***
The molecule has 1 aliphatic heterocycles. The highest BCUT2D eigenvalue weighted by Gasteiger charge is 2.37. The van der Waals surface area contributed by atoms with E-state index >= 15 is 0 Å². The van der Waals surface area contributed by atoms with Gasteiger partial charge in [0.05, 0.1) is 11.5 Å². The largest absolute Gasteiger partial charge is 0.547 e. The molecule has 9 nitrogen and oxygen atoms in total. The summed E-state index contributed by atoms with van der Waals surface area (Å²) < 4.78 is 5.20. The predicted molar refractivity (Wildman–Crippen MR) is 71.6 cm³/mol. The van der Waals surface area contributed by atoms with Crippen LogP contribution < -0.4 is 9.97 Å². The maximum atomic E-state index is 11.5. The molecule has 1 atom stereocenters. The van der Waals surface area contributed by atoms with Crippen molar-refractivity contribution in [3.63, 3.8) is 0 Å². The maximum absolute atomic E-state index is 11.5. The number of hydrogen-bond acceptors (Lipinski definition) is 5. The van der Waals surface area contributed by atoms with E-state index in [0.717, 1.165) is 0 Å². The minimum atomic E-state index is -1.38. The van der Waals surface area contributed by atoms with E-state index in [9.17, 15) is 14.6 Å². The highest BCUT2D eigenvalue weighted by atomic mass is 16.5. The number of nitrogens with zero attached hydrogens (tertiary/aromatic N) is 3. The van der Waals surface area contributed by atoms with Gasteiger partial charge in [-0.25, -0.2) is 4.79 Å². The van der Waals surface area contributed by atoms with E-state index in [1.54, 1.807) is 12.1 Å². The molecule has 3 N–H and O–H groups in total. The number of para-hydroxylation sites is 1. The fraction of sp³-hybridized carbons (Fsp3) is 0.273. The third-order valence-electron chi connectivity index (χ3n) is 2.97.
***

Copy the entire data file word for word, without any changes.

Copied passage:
The molecule has 1 aliphatic heterocycles. The highest BCUT2D eigenvalue weighted by Gasteiger charge is 2.37. The van der Waals surface area contributed by atoms with E-state index >= 15 is 0 Å². The van der Waals surface area contributed by atoms with Gasteiger partial charge in [0.05, 0.1) is 11.5 Å². The largest absolute Gasteiger partial charge is 0.547 e. The molecule has 9 nitrogen and oxygen atoms in total. The summed E-state index contributed by atoms with van der Waals surface area (Å²) < 4.78 is 5.20. The predicted molar refractivity (Wildman–Crippen MR) is 71.6 cm³/mol. The van der Waals surface area contributed by atoms with Crippen LogP contribution < -0.4 is 9.97 Å². The maximum atomic E-state index is 11.5. The molecule has 1 atom stereocenters. The van der Waals surface area contributed by atoms with Crippen molar-refractivity contribution in [3.63, 3.8) is 0 Å². The maximum absolute atomic E-state index is 11.5. The number of hydrogen-bond acceptors (Lipinski definition) is 5. The van der Waals surface area contributed by atoms with E-state index in [0.717, 1.165) is 0 Å². The minimum atomic E-state index is -1.38. The van der Waals surface area contributed by atoms with E-state index in [9.17, 15) is 14.6 Å². The highest BCUT2D eigenvalue weighted by atomic mass is 16.5. The number of nitrogens with zero attached hydrogens (tertiary/aromatic N) is 3. The van der Waals surface area contributed by atoms with Gasteiger partial charge in [-0.25, -0.2) is 4.79 Å². The van der Waals surface area contributed by atoms with E-state index in [1.54, 1.807) is 12.1 Å². The molecule has 3 N–H and O–H groups in total. The number of para-hydroxylation sites is 1. The fraction of sp³-hybridized carbons (Fsp3) is 0.273. The third-order valence-electron chi connectivity index (χ3n) is 2.97.